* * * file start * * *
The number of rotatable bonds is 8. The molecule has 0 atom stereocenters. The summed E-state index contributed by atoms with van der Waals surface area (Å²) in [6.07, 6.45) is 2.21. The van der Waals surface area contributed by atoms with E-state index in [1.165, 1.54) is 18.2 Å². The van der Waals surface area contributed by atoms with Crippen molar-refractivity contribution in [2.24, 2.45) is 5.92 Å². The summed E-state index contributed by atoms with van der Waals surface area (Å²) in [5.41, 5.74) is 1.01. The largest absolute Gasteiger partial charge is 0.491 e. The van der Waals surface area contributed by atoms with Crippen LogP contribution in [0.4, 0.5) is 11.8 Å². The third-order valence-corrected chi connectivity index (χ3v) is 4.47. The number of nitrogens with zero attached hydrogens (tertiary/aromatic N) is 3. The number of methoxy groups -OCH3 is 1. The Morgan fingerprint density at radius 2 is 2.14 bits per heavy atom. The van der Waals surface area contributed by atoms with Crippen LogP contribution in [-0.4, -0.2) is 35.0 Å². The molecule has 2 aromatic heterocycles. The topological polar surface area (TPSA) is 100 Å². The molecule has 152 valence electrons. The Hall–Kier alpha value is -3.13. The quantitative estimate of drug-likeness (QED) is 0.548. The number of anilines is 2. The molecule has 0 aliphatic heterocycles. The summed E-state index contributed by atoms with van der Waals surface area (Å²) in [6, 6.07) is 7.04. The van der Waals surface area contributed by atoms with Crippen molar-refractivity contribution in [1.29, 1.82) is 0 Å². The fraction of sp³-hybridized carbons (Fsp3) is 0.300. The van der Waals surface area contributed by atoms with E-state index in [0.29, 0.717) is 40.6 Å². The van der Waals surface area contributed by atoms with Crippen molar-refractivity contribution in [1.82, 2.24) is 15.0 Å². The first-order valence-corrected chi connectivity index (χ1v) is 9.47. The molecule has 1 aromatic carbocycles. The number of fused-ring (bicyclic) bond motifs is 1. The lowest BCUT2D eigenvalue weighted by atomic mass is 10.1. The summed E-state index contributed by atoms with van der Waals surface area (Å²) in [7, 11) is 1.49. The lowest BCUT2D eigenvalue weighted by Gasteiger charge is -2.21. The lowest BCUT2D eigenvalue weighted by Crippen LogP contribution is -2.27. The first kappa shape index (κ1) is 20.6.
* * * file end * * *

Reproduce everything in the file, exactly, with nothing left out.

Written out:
The number of rotatable bonds is 8. The molecule has 0 atom stereocenters. The summed E-state index contributed by atoms with van der Waals surface area (Å²) in [6.07, 6.45) is 2.21. The van der Waals surface area contributed by atoms with E-state index in [1.165, 1.54) is 18.2 Å². The van der Waals surface area contributed by atoms with Crippen molar-refractivity contribution in [2.24, 2.45) is 5.92 Å². The summed E-state index contributed by atoms with van der Waals surface area (Å²) in [5.41, 5.74) is 1.01. The largest absolute Gasteiger partial charge is 0.491 e. The van der Waals surface area contributed by atoms with Crippen LogP contribution in [0.4, 0.5) is 11.8 Å². The third-order valence-corrected chi connectivity index (χ3v) is 4.47. The number of nitrogens with zero attached hydrogens (tertiary/aromatic N) is 3. The number of methoxy groups -OCH3 is 1. The Morgan fingerprint density at radius 2 is 2.14 bits per heavy atom. The van der Waals surface area contributed by atoms with Crippen LogP contribution in [-0.4, -0.2) is 35.0 Å². The molecule has 2 aromatic heterocycles. The topological polar surface area (TPSA) is 100 Å². The molecule has 152 valence electrons. The Hall–Kier alpha value is -3.13. The quantitative estimate of drug-likeness (QED) is 0.548. The number of anilines is 2. The molecule has 0 aliphatic heterocycles. The summed E-state index contributed by atoms with van der Waals surface area (Å²) in [6, 6.07) is 7.04. The van der Waals surface area contributed by atoms with Crippen molar-refractivity contribution in [1.29, 1.82) is 0 Å². The fraction of sp³-hybridized carbons (Fsp3) is 0.300. The van der Waals surface area contributed by atoms with E-state index in [0.29, 0.717) is 40.6 Å². The van der Waals surface area contributed by atoms with Crippen molar-refractivity contribution in [1.82, 2.24) is 15.0 Å². The first-order valence-corrected chi connectivity index (χ1v) is 9.47. The molecule has 1 aromatic carbocycles. The number of fused-ring (bicyclic) bond motifs is 1. The lowest BCUT2D eigenvalue weighted by atomic mass is 10.1. The summed E-state index contributed by atoms with van der Waals surface area (Å²) in [7, 11) is 1.49. The lowest BCUT2D eigenvalue weighted by Gasteiger charge is -2.21. The lowest BCUT2D eigenvalue weighted by Crippen LogP contribution is -2.27. The first kappa shape index (κ1) is 20.6.